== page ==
An important consideration to any records-storage design is security. Units should protect records from water, fire and rodents, says Cary F. McGovern, owner of Fileman and File Managers Inc. in the Greater New Orleans area. Operators should be mindful when choosing which units to allocate for records storage, he says. "It's always better to use the largest storage units or open space available for record storage."
Adding Ambiance to Wine Storage
When it comes to wine-storage design, facility operators should defer to the needs of their tenants. While some desire a club-like atmosphere in addition to environmental controls, others are merely looking for a safe place to store their bottles.
Customers looking for ambiance appreciate amenities such as ornate stonework and leather furnishings, says Patrick Gilroy, co-owner of Wine Storage Bellevue in Bellevue, Wash. The facility has enhanced its offerings by adding free Wi-Fi and a computer with access to cellar-tracking software. “The Amoroso Room is typically reserved for clients—and in some cases made available to the general public for a fee—where they can host private, wine-oriented functions such as a tasting or celebration event,” Gilroy says.
In contrast, other wine-storage customers are seeking storage that focuses on the elements of aging fine wines. Security is one of those fundamentals, says Bob Womack, facility manager and storage consultant for Allstate Self Storage in Phoenix. Appropriate lighting, optimal humidity and temperature, and minimal vibrations from noise and music complete the list. All these features can still be offered at a price 75 percent lower than club-oriented facilities, he adds. “Our experience has been with peace of mind about environmental conditions. Our renters get a great value at no extra cost.”
Boat- and RV-Storage Design Gets Sophisticated
One ongoing trend in the development of boat and RV storage is a condo-style design. “Typically, these units are larger and have more 'bells and whistles,' like motor-operated doors, individually metered electricity, more sophisticated security, and option upgrades like mezzanine systems,” says Angie Guerin, national sales manager for Mako Steel Inc., a Carlsbad, Calif., company that designs, supplies and installs steel buildings for the self-storage industry.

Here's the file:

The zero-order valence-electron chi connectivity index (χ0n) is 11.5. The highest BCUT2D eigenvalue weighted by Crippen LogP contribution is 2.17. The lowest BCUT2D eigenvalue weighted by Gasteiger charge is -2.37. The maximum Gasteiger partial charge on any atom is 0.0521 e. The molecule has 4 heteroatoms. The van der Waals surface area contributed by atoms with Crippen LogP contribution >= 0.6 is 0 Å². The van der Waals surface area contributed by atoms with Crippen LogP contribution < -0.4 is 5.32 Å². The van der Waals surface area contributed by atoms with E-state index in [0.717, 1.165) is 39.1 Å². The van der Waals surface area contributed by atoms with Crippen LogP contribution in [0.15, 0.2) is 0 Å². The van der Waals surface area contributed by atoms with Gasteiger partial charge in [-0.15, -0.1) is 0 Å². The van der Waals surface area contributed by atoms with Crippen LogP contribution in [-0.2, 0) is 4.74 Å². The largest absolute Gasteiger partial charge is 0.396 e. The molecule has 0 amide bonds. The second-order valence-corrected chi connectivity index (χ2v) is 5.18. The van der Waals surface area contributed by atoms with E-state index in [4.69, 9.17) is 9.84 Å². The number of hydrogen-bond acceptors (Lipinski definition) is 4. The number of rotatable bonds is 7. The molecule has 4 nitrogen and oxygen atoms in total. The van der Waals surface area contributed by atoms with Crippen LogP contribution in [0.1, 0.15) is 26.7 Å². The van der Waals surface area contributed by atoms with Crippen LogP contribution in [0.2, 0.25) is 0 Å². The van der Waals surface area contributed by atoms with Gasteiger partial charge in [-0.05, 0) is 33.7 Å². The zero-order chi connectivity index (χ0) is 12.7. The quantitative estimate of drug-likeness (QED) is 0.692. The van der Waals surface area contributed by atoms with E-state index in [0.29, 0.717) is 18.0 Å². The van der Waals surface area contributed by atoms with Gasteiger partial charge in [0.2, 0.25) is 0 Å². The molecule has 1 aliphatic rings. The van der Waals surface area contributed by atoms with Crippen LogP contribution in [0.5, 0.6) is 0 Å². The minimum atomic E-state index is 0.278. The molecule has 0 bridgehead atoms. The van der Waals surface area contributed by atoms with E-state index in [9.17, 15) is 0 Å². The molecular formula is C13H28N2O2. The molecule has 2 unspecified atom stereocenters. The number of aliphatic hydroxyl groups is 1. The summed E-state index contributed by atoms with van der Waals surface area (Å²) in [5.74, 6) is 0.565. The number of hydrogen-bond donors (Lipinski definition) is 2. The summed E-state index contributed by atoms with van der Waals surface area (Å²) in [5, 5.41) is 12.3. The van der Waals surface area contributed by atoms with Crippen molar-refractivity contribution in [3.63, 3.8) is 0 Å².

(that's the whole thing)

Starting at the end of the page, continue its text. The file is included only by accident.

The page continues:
However, even traditional RV-storage operators are adding more physical amenities. Nick Sheldon, owner of the new 17-acre Tucson RV Storage in Tucson, Ariz., says service designs such as dump stations, wash stations, and a good selection of pull-through or back-in space selections are still important.
The design elements for these self-storage add-on business models only touch on the limitless capacity for what the industry holds most dear—the creative, revenue-generating use of each square foot of space. Operators who’ve taken on the design challenge are enthusiastic about results.
For example, the amenities designed into Magellan Storage in Torrance, Calif., are really paying off, says manager Keyana Yarber. The facility’s coffee bar, conference room and retail area offer customers everything they need. “The benefits from our unique design are in gaining long-term, loyal customers and an amazing relationship between the customer and staff,” she says.
Kay Miller Temple is a physician and recent graduate from the master’s program at Arizona State University’s Walter Cronkite School of Journalism and Mass Communication. To reach her, e-mail email@example.com.